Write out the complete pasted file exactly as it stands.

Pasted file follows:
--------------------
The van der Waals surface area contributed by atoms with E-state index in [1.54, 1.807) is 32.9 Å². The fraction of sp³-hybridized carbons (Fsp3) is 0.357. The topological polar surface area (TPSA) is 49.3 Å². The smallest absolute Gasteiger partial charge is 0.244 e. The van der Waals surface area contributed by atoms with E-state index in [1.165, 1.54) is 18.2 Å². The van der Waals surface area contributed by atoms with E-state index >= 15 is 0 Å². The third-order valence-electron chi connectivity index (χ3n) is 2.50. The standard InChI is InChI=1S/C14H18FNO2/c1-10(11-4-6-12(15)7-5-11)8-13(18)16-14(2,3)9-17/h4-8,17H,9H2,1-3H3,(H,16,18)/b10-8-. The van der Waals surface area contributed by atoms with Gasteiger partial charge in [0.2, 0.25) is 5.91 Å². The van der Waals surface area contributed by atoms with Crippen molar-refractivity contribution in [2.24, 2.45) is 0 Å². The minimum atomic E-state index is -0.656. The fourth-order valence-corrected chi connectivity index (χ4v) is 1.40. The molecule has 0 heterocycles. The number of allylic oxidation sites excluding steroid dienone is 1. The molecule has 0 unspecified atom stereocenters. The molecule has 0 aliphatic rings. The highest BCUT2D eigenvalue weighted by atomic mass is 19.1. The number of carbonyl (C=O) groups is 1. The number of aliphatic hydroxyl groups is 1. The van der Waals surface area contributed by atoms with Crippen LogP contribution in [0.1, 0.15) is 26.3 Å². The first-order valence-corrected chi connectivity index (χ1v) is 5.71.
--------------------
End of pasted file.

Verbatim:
The van der Waals surface area contributed by atoms with E-state index in [1.54, 1.807) is 32.9 Å². The fraction of sp³-hybridized carbons (Fsp3) is 0.357. The topological polar surface area (TPSA) is 49.3 Å². The smallest absolute Gasteiger partial charge is 0.244 e. The van der Waals surface area contributed by atoms with E-state index in [1.165, 1.54) is 18.2 Å². The van der Waals surface area contributed by atoms with E-state index >= 15 is 0 Å². The third-order valence-electron chi connectivity index (χ3n) is 2.50. The standard InChI is InChI=1S/C14H18FNO2/c1-10(11-4-6-12(15)7-5-11)8-13(18)16-14(2,3)9-17/h4-8,17H,9H2,1-3H3,(H,16,18)/b10-8-. The van der Waals surface area contributed by atoms with Gasteiger partial charge in [0.2, 0.25) is 5.91 Å². The van der Waals surface area contributed by atoms with Crippen molar-refractivity contribution in [2.24, 2.45) is 0 Å². The minimum atomic E-state index is -0.656. The fourth-order valence-corrected chi connectivity index (χ4v) is 1.40. The molecule has 0 heterocycles. The number of allylic oxidation sites excluding steroid dienone is 1. The molecule has 0 unspecified atom stereocenters. The molecule has 0 aliphatic rings. The highest BCUT2D eigenvalue weighted by atomic mass is 19.1. The number of carbonyl (C=O) groups is 1. The number of aliphatic hydroxyl groups is 1. The van der Waals surface area contributed by atoms with Crippen LogP contribution in [0.1, 0.15) is 26.3 Å². The first-order valence-corrected chi connectivity index (χ1v) is 5.71.